Osteen said the new toxins can now be used as a highly selective tool for manipulating this type of sodium channel, which also has been implicated in neurological disorders unrelated to pain, from epilepsy to autism to Alzheimer's disease.
"The challenge in treating these disorders is you want to tune the function of the channels to get them back to baseline," he said. "You want drugs to boost the activity, or turn the gain down. We found a way to isolate one of nine pathways."
Still, it might be a long way to go from isolating a compound to developing a drug that can help people. Researchers have been looking at toxins from the deadly marine cone snail that uses its poison to paralyze fish in its South Pacific habitat for decades. Despite several clinical trials, only one drug has been brought to market after federal approvals - Ziconotide in 2004 – which is used to combat chronic pain.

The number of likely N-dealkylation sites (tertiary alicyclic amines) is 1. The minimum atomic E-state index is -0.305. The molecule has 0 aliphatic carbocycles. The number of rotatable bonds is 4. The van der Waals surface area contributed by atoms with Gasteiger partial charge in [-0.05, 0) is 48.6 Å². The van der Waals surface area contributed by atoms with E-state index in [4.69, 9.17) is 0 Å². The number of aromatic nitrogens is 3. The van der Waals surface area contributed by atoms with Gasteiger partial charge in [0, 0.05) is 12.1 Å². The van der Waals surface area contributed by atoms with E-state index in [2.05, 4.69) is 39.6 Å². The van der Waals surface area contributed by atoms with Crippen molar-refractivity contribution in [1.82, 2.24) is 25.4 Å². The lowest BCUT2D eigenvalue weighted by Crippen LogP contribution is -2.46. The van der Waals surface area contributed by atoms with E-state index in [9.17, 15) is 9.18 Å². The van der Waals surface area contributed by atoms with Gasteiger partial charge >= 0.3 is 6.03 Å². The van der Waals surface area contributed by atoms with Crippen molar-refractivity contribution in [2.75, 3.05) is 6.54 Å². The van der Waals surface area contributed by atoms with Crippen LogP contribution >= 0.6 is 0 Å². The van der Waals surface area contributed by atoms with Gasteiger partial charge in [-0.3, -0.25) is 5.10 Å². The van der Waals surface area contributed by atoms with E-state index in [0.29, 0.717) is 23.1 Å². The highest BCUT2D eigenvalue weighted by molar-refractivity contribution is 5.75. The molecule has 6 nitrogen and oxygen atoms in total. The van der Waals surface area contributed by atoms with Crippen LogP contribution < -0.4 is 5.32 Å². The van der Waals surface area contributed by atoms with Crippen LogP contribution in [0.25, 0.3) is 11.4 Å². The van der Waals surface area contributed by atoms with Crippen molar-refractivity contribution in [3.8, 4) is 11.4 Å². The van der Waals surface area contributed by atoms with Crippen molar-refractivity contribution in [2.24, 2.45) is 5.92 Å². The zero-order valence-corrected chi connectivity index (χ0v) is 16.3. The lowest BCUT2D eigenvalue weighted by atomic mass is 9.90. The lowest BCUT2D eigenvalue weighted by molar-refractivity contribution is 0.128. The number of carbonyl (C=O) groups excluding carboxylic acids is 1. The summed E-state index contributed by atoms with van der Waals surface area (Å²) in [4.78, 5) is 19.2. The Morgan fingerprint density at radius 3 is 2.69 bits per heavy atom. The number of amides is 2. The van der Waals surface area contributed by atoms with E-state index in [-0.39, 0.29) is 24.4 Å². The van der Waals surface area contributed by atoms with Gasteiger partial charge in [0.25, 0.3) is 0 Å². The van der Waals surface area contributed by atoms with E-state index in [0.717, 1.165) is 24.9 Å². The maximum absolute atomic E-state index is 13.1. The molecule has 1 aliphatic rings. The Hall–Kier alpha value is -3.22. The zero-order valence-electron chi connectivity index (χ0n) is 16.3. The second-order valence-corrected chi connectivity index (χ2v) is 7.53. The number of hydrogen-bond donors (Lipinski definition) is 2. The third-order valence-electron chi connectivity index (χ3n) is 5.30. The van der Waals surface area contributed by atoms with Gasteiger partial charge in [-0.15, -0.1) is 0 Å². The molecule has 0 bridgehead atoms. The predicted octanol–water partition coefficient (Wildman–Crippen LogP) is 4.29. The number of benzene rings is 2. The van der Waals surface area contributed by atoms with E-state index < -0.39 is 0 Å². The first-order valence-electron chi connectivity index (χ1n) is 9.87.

"There's a long and challenging pathway for all these discoveries to convert them into a safe drug for patients," said Greg Bulaj, assistant research professor at University of Utah, where he studies the biochemistry of cone snail toxins.
Bulaj says the UCSF work is promising.
"Preclinical and clinical validation of this new analgesic mechanism and novel tarantula toxins could be very compelling."
SEE PHOTOS: Giant Spiders to Freak You Out